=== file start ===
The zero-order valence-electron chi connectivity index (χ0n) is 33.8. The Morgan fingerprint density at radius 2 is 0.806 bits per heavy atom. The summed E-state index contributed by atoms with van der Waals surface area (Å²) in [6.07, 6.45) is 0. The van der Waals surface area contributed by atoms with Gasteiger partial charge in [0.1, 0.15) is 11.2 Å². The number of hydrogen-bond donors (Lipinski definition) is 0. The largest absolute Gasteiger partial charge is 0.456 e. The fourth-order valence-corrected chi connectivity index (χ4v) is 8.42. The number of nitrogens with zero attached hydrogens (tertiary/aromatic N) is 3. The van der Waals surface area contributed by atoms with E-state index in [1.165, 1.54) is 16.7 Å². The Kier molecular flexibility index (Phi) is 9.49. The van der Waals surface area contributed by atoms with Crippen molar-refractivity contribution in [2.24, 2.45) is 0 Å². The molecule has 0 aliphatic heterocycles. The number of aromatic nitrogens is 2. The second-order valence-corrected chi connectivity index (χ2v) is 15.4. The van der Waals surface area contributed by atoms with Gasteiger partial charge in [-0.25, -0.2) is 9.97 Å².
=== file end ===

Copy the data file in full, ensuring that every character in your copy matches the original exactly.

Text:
The zero-order valence-electron chi connectivity index (χ0n) is 33.8. The Morgan fingerprint density at radius 2 is 0.806 bits per heavy atom. The summed E-state index contributed by atoms with van der Waals surface area (Å²) in [6.07, 6.45) is 0. The van der Waals surface area contributed by atoms with Gasteiger partial charge in [0.1, 0.15) is 11.2 Å². The number of hydrogen-bond donors (Lipinski definition) is 0. The largest absolute Gasteiger partial charge is 0.456 e. The fourth-order valence-corrected chi connectivity index (χ4v) is 8.42. The number of nitrogens with zero attached hydrogens (tertiary/aromatic N) is 3. The van der Waals surface area contributed by atoms with E-state index in [1.165, 1.54) is 16.7 Å². The Kier molecular flexibility index (Phi) is 9.49. The van der Waals surface area contributed by atoms with Crippen molar-refractivity contribution in [2.24, 2.45) is 0 Å². The molecule has 0 aliphatic heterocycles. The number of aromatic nitrogens is 2. The second-order valence-corrected chi connectivity index (χ2v) is 15.4. The van der Waals surface area contributed by atoms with Gasteiger partial charge in [-0.25, -0.2) is 9.97 Å².